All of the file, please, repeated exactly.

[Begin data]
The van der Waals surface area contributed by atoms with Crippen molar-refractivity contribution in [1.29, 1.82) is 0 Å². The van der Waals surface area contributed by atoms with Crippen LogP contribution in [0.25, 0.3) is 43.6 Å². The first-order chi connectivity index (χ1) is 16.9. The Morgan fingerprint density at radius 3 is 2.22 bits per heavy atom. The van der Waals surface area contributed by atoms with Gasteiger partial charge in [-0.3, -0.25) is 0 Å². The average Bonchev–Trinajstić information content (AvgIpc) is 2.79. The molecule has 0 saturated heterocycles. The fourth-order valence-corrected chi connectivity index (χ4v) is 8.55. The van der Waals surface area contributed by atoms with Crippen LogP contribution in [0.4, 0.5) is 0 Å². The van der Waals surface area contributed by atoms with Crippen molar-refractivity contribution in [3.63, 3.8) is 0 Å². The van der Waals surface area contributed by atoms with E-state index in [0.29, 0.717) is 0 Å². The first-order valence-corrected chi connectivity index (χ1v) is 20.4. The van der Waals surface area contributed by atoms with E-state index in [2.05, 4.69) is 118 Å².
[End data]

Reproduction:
The van der Waals surface area contributed by atoms with Crippen molar-refractivity contribution in [1.29, 1.82) is 0 Å². The van der Waals surface area contributed by atoms with Crippen LogP contribution in [0.25, 0.3) is 43.6 Å². The first-order chi connectivity index (χ1) is 16.9. The Morgan fingerprint density at radius 3 is 2.22 bits per heavy atom. The van der Waals surface area contributed by atoms with Gasteiger partial charge in [-0.3, -0.25) is 0 Å². The average Bonchev–Trinajstić information content (AvgIpc) is 2.79. The molecule has 0 saturated heterocycles. The fourth-order valence-corrected chi connectivity index (χ4v) is 8.55. The van der Waals surface area contributed by atoms with Crippen LogP contribution in [0.4, 0.5) is 0 Å². The van der Waals surface area contributed by atoms with Crippen molar-refractivity contribution in [3.63, 3.8) is 0 Å². The van der Waals surface area contributed by atoms with E-state index in [0.29, 0.717) is 0 Å². The first-order valence-corrected chi connectivity index (χ1v) is 20.4. The van der Waals surface area contributed by atoms with E-state index in [2.05, 4.69) is 118 Å².